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Monday, July 26, 2010

Propane System is IN!

We finished installing the propane system this last weekend. All power/pressure/leak tested. I'll let the slideshow below speak for itself, but I will bullet some details here:

  • supports two 10 lb propane tanks, steel or aluminum.
  • two stage regulator (provides for more consistent gas pressure at the stove)
  • auto-changeover switch in the regulator. When one tank goes empty, it automatically switches over to the second via a pressure activated mechanical switch.
  • 24 VDC solenoid valve
  • 3/8 inch primary feed hose to the (future) galley stove
  • second output hose (1/4 inch)  for (future) pulpit mounted BBQ, with its own shutoff valve.

Construction Details
  • tank locker built from fiberglass tubing, coosa board, glass and epoxy (similar to the dive tank locker construction)
  • space between the tubes is walled in and sealed to serve as the regulator box. All hoses/wiring go into this center box. All thru-wall ports are vapor tight.
  • With the dive tank locker experience, I changed the design to simplify the construction a bit and made fewer mistakes this time.
  • the side deck location is too narrow for a standard 20 lb tank, so it was split into two 10 lb tanks. A reasonable compromise I think. 10lb tanks, while less common than 20lb tanks, are easily found. There was just enough room to use fiberglass tubing big enough for the larger diameter aluminum tank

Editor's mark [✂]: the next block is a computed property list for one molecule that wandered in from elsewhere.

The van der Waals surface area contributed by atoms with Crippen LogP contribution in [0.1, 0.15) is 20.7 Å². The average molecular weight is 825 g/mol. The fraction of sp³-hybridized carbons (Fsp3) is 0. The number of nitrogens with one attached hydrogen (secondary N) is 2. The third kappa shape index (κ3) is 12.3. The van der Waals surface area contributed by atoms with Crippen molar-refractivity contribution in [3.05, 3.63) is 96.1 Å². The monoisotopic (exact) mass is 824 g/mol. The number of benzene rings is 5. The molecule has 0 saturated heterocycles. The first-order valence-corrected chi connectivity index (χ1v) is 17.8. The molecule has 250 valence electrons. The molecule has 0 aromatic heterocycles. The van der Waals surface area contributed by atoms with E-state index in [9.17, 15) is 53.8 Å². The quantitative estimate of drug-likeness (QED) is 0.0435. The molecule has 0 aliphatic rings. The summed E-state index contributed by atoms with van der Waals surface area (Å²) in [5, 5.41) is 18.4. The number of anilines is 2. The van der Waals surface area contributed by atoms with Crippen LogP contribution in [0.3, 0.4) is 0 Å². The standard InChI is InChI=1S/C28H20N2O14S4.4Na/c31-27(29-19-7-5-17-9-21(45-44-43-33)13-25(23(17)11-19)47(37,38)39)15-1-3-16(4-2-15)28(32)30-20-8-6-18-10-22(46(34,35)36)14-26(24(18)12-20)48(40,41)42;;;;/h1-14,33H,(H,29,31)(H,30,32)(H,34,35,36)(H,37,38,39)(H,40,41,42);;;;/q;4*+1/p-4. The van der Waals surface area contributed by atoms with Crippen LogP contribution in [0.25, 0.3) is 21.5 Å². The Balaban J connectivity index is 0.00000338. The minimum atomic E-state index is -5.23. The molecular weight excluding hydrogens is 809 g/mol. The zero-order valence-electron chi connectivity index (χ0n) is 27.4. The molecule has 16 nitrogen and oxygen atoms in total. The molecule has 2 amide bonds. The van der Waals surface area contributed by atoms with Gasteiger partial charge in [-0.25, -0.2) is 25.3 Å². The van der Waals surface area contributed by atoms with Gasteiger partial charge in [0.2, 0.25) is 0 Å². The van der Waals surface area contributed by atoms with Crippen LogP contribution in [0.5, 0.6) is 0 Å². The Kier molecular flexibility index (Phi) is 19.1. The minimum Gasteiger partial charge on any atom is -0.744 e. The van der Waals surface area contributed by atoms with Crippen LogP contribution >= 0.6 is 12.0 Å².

• regulator assembly is mounted on UHMW slides and is designed for easy removal when the regulator needs replacing (and it WILL need replacing at some time)
  • tank assembly is thru bolted to the underside of the deck and glued/sealed with structural adhesive (Plexus)
  • waterways for drainage were routed into the base of the tube assembly reducing the number of external hose fittings.
  • feed hose and solenoid wiring runs to the galley through a dedicated conduit, 1.25" PVC thinwall pipe, that is installed up inside the starboard bulwark, with sweeping 90 degree elbow joints for drops at the tank and stove. Despite a run of nearly 25 feet, it is easy to snake the hose/wire through the conduit without a messenger line. Any future replacement of the hose should be relatively easy.
  • Meets ABYC construction standards (section A) for propane systems (according to my interpretation at least).
Still To Do
  • Construct the locker lid (just temporary plywood one for now). That will be done with the deck refinishing.
  • Solenoid control panel. We will probably go for one of the switch/sniffer/alarm systems. That will be done when the galley stove goes in.

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